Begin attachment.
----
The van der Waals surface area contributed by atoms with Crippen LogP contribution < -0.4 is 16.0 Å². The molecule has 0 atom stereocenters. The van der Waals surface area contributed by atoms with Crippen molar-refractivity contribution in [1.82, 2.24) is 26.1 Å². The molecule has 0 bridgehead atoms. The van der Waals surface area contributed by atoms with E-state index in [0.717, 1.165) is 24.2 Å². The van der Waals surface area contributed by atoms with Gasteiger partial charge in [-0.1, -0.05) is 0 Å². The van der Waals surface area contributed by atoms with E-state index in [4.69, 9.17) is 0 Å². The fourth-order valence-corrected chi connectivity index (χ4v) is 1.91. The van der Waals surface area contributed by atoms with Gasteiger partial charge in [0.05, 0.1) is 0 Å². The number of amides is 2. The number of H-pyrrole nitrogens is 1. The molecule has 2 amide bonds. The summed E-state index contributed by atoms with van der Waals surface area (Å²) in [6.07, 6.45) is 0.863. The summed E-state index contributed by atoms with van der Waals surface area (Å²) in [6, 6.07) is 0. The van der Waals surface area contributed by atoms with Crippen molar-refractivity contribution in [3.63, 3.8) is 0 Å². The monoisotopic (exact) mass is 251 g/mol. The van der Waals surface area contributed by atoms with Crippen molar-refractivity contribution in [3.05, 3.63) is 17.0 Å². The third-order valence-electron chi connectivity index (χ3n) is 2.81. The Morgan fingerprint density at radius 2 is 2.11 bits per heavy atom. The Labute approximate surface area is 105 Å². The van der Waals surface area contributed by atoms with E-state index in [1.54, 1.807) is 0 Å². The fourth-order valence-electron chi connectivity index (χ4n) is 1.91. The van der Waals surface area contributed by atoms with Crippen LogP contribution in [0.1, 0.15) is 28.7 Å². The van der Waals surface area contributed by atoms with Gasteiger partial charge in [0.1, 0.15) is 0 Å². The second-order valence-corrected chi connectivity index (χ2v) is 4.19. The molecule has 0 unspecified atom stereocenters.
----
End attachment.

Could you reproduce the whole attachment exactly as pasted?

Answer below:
The van der Waals surface area contributed by atoms with Crippen LogP contribution < -0.4 is 16.0 Å². The molecule has 0 atom stereocenters. The van der Waals surface area contributed by atoms with Crippen molar-refractivity contribution in [1.82, 2.24) is 26.1 Å². The molecule has 0 bridgehead atoms. The van der Waals surface area contributed by atoms with E-state index in [0.717, 1.165) is 24.2 Å². The van der Waals surface area contributed by atoms with Gasteiger partial charge in [-0.1, -0.05) is 0 Å². The van der Waals surface area contributed by atoms with E-state index in [4.69, 9.17) is 0 Å². The fourth-order valence-corrected chi connectivity index (χ4v) is 1.91. The van der Waals surface area contributed by atoms with Gasteiger partial charge in [0.05, 0.1) is 0 Å². The number of amides is 2. The number of H-pyrrole nitrogens is 1. The molecule has 2 amide bonds. The summed E-state index contributed by atoms with van der Waals surface area (Å²) in [6.07, 6.45) is 0.863. The summed E-state index contributed by atoms with van der Waals surface area (Å²) in [6, 6.07) is 0. The van der Waals surface area contributed by atoms with Crippen molar-refractivity contribution in [3.63, 3.8) is 0 Å². The monoisotopic (exact) mass is 251 g/mol. The van der Waals surface area contributed by atoms with Crippen molar-refractivity contribution in [3.05, 3.63) is 17.0 Å². The third-order valence-electron chi connectivity index (χ3n) is 2.81. The Morgan fingerprint density at radius 2 is 2.11 bits per heavy atom. The Labute approximate surface area is 105 Å². The van der Waals surface area contributed by atoms with E-state index in [1.54, 1.807) is 0 Å². The fourth-order valence-electron chi connectivity index (χ4n) is 1.91. The van der Waals surface area contributed by atoms with Crippen LogP contribution in [0.1, 0.15) is 28.7 Å². The van der Waals surface area contributed by atoms with Gasteiger partial charge in [0.1, 0.15) is 0 Å². The second-order valence-corrected chi connectivity index (χ2v) is 4.19. The molecule has 0 unspecified atom stereocenters.